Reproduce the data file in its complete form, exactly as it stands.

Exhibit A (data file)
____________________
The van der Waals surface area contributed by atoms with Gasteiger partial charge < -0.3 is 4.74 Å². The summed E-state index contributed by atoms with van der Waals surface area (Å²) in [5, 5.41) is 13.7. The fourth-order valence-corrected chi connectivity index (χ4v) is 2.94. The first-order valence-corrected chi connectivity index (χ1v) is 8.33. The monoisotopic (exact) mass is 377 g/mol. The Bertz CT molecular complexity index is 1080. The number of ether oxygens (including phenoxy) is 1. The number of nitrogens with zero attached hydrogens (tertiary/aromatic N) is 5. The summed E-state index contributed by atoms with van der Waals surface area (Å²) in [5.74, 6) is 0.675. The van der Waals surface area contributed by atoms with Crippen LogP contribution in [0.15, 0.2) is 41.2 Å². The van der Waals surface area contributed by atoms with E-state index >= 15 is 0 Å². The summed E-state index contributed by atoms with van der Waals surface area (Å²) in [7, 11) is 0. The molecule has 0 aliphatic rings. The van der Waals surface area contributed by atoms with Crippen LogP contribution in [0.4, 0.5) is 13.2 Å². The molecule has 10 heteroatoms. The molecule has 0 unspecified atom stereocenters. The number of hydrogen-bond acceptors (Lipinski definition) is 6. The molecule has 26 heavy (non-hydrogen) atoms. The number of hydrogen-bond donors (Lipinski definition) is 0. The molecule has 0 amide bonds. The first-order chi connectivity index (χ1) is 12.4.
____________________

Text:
The van der Waals surface area contributed by atoms with Gasteiger partial charge < -0.3 is 4.74 Å². The summed E-state index contributed by atoms with van der Waals surface area (Å²) in [5, 5.41) is 13.7. The fourth-order valence-corrected chi connectivity index (χ4v) is 2.94. The first-order valence-corrected chi connectivity index (χ1v) is 8.33. The monoisotopic (exact) mass is 377 g/mol. The Bertz CT molecular complexity index is 1080. The number of ether oxygens (including phenoxy) is 1. The number of nitrogens with zero attached hydrogens (tertiary/aromatic N) is 5. The summed E-state index contributed by atoms with van der Waals surface area (Å²) in [5.74, 6) is 0.675. The van der Waals surface area contributed by atoms with Crippen LogP contribution in [0.15, 0.2) is 41.2 Å². The van der Waals surface area contributed by atoms with E-state index >= 15 is 0 Å². The summed E-state index contributed by atoms with van der Waals surface area (Å²) in [7, 11) is 0. The molecule has 0 aliphatic rings. The van der Waals surface area contributed by atoms with Crippen LogP contribution in [0.4, 0.5) is 13.2 Å². The molecule has 10 heteroatoms. The molecule has 0 unspecified atom stereocenters. The number of hydrogen-bond acceptors (Lipinski definition) is 6. The molecule has 26 heavy (non-hydrogen) atoms. The number of hydrogen-bond donors (Lipinski definition) is 0. The molecule has 0 amide bonds. The first-order chi connectivity index (χ1) is 12.4.